In my opinion, the reason for the lack of true strategic trust between the two countries does not lie in inadequate communication or mutual understanding. Neither does it lie in cultural differences. Instead, the fundamental reason is the incompatibility between their political systems and mainstream ideologies. There were certain elements of insufficient direct correspondence between Beijing and Washington in the early stages of the Cold War when the two countries engaged each other in conflicts in Korea, the Taiwan Strait, and Indochina. However, it was the discrepancy between their ideologies and political interests that accounted for the deadly confrontation. Around the time of the establishment of China-U.S. diplomatic relations, common interests to deter the Soviet threat prompted their mutual strategic understanding and temporarily eclipsed their political contradictions.


Following the end of the Cold War, the political rivalry between Beijing and Washington began to surface, as they held totally different attitudes toward the disintegration of the Soviet Union and the dramatic changes in the satellite countries around it. More than ten years ago, when the power gap between China and the U.S. was large enough, the Chinese could still insist on the principle of “keeping a low profile” called for by Deng Xiaoping in response to U.S. pressure, while the Americans could deal with China more or less calmly and tolerantly in anticipation of political liberalization in that country stimulated by forces of market economy. In recent years, however, with China’s rapidly boosted capacity and more strident rejection to Western values, the United States increasingly suspects that this China will undermine the international order and the leadership role the Americans try to maintain in the world. The Chinese leadership, on its end, has not lessened its apprehensions of what it views as U.S. intentions to sabotage China’s domestic stability and economic prosperity. The tripartite contradictions – incompatibility of each other’s domestic politics, clashes of economic and financial interests, and geo-strategic competition – combine to intricate the China-U.S. relationship.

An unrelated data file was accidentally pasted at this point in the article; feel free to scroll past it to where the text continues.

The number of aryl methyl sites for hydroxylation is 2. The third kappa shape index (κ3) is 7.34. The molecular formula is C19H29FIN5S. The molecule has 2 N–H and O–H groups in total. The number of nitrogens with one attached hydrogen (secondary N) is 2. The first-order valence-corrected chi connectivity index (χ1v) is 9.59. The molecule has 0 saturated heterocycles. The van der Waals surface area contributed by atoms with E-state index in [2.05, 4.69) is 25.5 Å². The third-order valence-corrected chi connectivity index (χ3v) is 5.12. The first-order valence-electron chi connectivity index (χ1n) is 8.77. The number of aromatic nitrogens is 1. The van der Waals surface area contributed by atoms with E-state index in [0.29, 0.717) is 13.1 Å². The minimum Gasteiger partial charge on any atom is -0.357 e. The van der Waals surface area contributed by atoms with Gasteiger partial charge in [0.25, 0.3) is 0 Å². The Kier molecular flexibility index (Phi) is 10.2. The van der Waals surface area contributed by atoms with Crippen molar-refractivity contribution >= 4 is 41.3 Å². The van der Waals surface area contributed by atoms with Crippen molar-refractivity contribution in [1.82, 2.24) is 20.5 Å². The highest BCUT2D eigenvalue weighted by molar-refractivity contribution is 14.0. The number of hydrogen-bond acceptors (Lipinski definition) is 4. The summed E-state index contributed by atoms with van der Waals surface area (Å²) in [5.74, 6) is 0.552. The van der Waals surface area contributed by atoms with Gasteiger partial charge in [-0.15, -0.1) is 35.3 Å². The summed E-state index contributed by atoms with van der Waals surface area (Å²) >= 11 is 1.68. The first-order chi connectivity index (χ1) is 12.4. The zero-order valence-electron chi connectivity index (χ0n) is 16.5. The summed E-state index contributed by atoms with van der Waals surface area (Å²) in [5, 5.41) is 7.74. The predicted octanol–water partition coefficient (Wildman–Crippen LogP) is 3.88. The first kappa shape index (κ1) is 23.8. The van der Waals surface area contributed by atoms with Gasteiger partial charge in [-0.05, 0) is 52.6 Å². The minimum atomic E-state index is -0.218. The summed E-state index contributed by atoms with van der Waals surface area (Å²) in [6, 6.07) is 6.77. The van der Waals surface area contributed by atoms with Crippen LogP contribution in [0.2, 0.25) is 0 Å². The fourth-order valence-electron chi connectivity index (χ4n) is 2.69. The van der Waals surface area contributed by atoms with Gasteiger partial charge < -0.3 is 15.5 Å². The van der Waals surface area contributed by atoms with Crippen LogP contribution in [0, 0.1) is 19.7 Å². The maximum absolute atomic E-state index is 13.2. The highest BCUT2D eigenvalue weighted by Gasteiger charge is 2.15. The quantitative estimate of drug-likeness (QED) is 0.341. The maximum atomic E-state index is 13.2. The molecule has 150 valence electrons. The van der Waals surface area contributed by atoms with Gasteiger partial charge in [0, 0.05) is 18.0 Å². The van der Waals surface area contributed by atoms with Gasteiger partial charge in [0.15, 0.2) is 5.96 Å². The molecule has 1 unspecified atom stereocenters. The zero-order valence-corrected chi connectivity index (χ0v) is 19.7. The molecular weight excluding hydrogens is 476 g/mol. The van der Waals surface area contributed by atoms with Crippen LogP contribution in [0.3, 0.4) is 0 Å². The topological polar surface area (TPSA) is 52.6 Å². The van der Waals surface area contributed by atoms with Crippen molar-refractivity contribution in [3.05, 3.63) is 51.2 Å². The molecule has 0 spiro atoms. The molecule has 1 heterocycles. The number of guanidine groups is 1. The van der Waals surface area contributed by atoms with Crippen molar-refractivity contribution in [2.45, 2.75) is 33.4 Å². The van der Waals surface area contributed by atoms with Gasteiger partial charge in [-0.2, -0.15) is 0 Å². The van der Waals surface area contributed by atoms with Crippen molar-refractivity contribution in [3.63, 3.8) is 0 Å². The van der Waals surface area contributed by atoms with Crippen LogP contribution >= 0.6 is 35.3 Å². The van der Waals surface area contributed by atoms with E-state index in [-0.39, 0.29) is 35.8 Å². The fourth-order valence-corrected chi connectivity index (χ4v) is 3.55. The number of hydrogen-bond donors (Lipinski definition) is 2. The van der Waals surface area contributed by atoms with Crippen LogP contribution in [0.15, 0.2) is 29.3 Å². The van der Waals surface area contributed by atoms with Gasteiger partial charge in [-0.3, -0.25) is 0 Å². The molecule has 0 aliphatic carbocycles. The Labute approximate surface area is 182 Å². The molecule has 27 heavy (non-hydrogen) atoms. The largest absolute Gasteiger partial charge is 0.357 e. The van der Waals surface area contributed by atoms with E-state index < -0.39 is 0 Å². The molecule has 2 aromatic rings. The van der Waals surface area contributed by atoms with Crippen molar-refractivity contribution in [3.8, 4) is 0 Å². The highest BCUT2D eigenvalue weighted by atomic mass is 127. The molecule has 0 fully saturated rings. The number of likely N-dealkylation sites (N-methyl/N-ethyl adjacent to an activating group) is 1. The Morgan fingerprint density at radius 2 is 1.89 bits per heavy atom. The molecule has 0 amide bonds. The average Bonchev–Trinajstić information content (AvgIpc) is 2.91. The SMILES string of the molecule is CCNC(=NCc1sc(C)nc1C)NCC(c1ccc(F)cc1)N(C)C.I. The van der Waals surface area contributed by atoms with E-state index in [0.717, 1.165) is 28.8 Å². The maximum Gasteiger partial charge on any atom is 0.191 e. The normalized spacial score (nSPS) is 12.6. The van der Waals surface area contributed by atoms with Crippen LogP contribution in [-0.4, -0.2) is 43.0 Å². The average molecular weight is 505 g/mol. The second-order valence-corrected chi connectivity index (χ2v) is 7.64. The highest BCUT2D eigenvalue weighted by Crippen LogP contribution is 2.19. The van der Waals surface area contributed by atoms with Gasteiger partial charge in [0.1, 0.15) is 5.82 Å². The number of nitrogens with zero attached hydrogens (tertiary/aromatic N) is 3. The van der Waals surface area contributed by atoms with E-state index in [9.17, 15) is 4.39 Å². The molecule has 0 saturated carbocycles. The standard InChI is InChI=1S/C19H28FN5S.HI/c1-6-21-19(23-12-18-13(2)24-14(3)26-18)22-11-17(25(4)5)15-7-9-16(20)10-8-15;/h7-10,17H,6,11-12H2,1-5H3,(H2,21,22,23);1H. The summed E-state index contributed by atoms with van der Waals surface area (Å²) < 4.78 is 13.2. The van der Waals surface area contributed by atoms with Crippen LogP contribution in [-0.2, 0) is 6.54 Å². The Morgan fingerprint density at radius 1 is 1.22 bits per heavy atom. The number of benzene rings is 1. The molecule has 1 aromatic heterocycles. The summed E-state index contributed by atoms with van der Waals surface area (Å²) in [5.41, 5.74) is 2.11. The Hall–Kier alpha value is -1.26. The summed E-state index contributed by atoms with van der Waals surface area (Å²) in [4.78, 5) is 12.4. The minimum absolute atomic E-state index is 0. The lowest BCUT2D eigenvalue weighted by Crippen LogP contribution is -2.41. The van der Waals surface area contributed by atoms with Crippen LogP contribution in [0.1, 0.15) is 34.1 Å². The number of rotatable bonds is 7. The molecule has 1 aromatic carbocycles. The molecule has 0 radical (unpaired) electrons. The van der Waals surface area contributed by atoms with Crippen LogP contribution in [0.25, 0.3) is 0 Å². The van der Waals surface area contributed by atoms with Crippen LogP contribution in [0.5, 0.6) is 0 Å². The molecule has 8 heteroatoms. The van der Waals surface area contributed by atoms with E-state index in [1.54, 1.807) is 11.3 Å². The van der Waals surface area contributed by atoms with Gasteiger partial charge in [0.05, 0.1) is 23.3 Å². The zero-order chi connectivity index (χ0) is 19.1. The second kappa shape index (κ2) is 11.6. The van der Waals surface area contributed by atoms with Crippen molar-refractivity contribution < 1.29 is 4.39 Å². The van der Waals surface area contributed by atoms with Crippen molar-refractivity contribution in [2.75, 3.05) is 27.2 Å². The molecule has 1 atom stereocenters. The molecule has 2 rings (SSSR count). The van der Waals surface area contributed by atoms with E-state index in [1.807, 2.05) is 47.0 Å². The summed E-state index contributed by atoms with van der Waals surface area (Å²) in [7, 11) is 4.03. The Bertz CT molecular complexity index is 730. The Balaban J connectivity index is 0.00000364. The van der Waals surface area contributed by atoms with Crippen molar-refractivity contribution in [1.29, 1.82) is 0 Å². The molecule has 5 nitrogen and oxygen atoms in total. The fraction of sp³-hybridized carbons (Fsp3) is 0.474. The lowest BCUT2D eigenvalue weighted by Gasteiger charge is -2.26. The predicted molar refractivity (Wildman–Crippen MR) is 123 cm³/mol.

Under these circumstances, it is increasingly difficult for those in the two countries who are knowledgeable about each other to clearly explain to their domestic audiences that the other side does not necessarily harbor “evil” strategic intentions, and that cooperation with the other side may get exchange for reconciliation or compromise. The narratives in this album may tell us the rationale that “cooperation benefits both sides while confrontation results in harms,” but they may fail to convince us that more mutual understanding and communication can refrain the two countries from strategic confrontation.


Another element that may push the two countries toward animosity is the fact that there are people of political weight in both China and America who look at the bilateral relationship as a zero-sum game. These people contend that the other side undoubtedly sees their country as the archenemy and that the only way to maintain a good relationship with the other side would be to satiate it’s appetite at the expense of their own country’s vital interests. They reason that safeguarding their country’s vital interests and principles requires not a better China-U.S. relationship but a confrontational one. Furthermore, there are people in both countries who believe that the depiction of the other country as a principal adversary as well as security threat might serve the purpose of solidifying domestic cohesion and national unity. As a result, Americans who advocate reconciliation and cooperation with China run the risk of being attacked as “panda huggers” in the American press. More nasty allegations could be directed to those Chinese who openly propose deeper understanding and partnership with the United States.